There are many roads and infinite horizons ahead for all of us, more stories to tell and more stories to write, and all of us get to do both. So have strength and courage, patience and wisdom – and may the love of God be your ever-present guide.

Thursday, April 23, 2009

Arrived safe in San Francisco

I am a bit late with the posting today. I arrived in one piece in San Francisco, after midnight eastern time, and spent the night in Berkeley with friends. Today I will visit my mother in the East Bay, and then head to Sacramento. The memorial service for Jerry Gillam is Friday at 11 am at Trinity Cathedral, 2620 Capitol Ave. To read memories of Jerry, click HERE.  Obituaries from the Los Angeles Times and Associate Press can be found there as well.

Lori told me the Earth Day dinner and youth group auction was wonderful. Thanks to all for your hard work and generosity!
Blessings to all,

Wednesday, April 22, 2009

Happy Earth Day

Today is Earth Day, and I hope all of us will find new ways to heal this planet, "our island home."

Tonight, as mentioned here yesterday, St. Paul's is hosting an Earth Day dinner as a gift to the parish and community. Most of the food will be locally produced. I hope you can join us.

I will be winging my way to California to preach at the funeral of a very dear friend, Jerry Gillam of the Los Angeles Times. Jerry was the "dean" of the state Capitol press corps, he came to Sacramento when Pat Brown (father of Jerry) was governor. Jerry was a reporter's reporter and one of the friendliest, greatest guys you will ever meet. You can read memories of Jerry on a blog by clicking HERE. Friends of Jerry are invited to email me with memories and I will post them.

Tuesday, April 21, 2009

Earth Day is tomorrow: Come join us

I was in high school during the first Earth Day in 1970. Perry Tyson, our forward-thinking principal (he really was), made sure we knew about it. He held a school assembly with speeches about the stewardship of the earth and what we could do to stop pollution. I remember we went out and picked up litter and cans beside the road that weekend. It was a start.

Tomorrow we honor Earth Day again, living under the dire threat of climate change and economic upheaval. Tomorrow evening at 6 pm at St. Paul's we are sponsoring an Earth Day dinnner, featuring more than a dozen dishes prepared with local ingredients by local cooks.

Perhaps in that small way we can make a dent in a big problem, and highlight what we can do as individuals and families to lessen our impact on the Earth. Please come join us if you can; the dinner is free.

We hope we have a big turnout because our youth group will be auctioning off splendid items (including some vacation cabin stays) to help them on their way to help others this summer. Please come for this dinner, a gift for those who care and share.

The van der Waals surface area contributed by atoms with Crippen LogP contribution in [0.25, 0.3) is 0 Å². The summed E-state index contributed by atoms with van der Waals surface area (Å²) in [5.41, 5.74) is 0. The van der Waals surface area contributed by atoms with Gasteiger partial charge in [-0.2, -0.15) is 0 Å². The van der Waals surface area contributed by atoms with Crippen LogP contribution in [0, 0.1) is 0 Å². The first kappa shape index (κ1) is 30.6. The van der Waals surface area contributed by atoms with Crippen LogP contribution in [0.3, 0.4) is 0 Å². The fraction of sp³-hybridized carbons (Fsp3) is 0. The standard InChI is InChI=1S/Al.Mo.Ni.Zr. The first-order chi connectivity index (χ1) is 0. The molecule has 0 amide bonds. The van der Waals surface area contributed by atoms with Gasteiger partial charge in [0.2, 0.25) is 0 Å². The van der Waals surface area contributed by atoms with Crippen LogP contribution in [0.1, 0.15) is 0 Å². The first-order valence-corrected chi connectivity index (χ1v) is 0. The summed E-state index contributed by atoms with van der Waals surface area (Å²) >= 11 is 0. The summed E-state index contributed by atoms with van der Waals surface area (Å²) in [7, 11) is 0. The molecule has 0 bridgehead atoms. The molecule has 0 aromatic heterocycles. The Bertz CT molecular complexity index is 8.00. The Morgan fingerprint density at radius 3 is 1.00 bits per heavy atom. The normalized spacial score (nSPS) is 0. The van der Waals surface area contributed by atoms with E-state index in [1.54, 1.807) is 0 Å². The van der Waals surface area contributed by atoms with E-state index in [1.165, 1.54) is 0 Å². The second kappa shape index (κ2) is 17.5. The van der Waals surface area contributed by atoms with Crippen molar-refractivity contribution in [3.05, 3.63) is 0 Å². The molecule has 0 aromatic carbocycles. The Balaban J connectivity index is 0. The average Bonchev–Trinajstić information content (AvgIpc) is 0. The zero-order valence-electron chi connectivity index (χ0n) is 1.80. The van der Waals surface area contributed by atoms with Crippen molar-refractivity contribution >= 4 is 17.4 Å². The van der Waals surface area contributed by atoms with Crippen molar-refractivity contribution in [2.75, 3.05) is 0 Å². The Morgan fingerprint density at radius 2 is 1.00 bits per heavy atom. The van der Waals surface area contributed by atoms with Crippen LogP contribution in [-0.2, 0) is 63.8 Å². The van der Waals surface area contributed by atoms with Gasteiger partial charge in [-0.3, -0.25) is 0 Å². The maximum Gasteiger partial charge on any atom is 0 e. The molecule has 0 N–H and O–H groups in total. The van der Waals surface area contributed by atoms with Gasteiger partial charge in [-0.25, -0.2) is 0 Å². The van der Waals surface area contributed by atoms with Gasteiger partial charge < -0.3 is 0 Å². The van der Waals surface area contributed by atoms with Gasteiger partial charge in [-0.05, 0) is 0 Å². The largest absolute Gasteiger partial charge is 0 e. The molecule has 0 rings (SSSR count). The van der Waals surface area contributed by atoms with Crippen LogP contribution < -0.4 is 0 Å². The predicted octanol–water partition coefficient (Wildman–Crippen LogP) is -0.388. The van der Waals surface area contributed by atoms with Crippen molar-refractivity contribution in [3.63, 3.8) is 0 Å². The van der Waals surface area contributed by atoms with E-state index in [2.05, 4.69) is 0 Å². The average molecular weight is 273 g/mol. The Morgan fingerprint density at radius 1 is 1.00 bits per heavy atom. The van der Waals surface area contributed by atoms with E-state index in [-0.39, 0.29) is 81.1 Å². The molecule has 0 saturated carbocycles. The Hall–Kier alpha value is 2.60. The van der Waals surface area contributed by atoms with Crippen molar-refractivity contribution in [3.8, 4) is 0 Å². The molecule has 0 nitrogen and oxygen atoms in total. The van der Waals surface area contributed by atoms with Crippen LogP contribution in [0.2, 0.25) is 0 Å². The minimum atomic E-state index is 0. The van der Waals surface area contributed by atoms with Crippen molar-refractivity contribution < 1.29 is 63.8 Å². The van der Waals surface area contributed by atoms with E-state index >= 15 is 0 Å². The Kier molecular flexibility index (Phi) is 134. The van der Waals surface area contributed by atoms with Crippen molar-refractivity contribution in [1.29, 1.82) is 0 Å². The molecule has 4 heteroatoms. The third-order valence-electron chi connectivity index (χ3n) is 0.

A big "Shout-out!" and Bono's tending to the soul

A few items to bring to your attention today. First, I want to give a big congratulations to my friend, The Rev. Michele Racusin, who was elected priest-in-charge at the Episcopal Church of the Holy Family in Fresno, Calif. Michele began her ordination process under Bishop John David Schofield who would not ordain women, and her path led down many roads far from her Central Valley home. 

Michele ended up serving at Grace Cathedral, far from her family, commuting to the San Francisco Bay Area (these conflicts in the church have real impacts on real people). With the newly organized Episcopal Diocese of San Joaquin, Michele was able to rejoin her family in Fresno. This week she becomes among the first women to lead a parish in San Joaquin. You can read about Michele and her journey by clicking HERE.  Michele was raised up in the Diocese of San Joaquin, the first woman to run the gauntlet successfully in that diocese. This is big milestone for Michele, Holy Family and San Joaquin.

Other women priests are serving in charge of parishes and missions in San Joaquin as well, thanks to the new lay leadership of the diocese and Bishop Jerry Lamb, who was elected to take over after the split with the Schofield faction. The other women serving are The Rev. Kathryn Galicia as priest-in-charge at St. Francis, Turlock; and The Rev. Linda Huggard as Vicar at St. Andrew's, Taft and as priest-in-charge at All Souls, Ridgecrest. Linda is also a good friend; Lori and I went on a trip to Belize with Linda and a small group through Episcopal Relief and Development to build houses for hurricane victims in 2002.

In the second item for you today, Simeon Fitch of St. Paul's brought this to my attention: A commentary in The New York Times by Bono (the rock star) on the topic of Easter and tending to the soul. Bono, known not just for his music but also for his advocacy and contributions to ending world poverty, writes there was still something missing: His inner life. Bono found himself back in the pews:

It’s Lent I’ve always had issues with. I gave it up ... self-denial is where I come a cropper. My idea of discipline is simple — hard work — but of course that’s another indulgence.

Then comes the dying and the living that is Easter.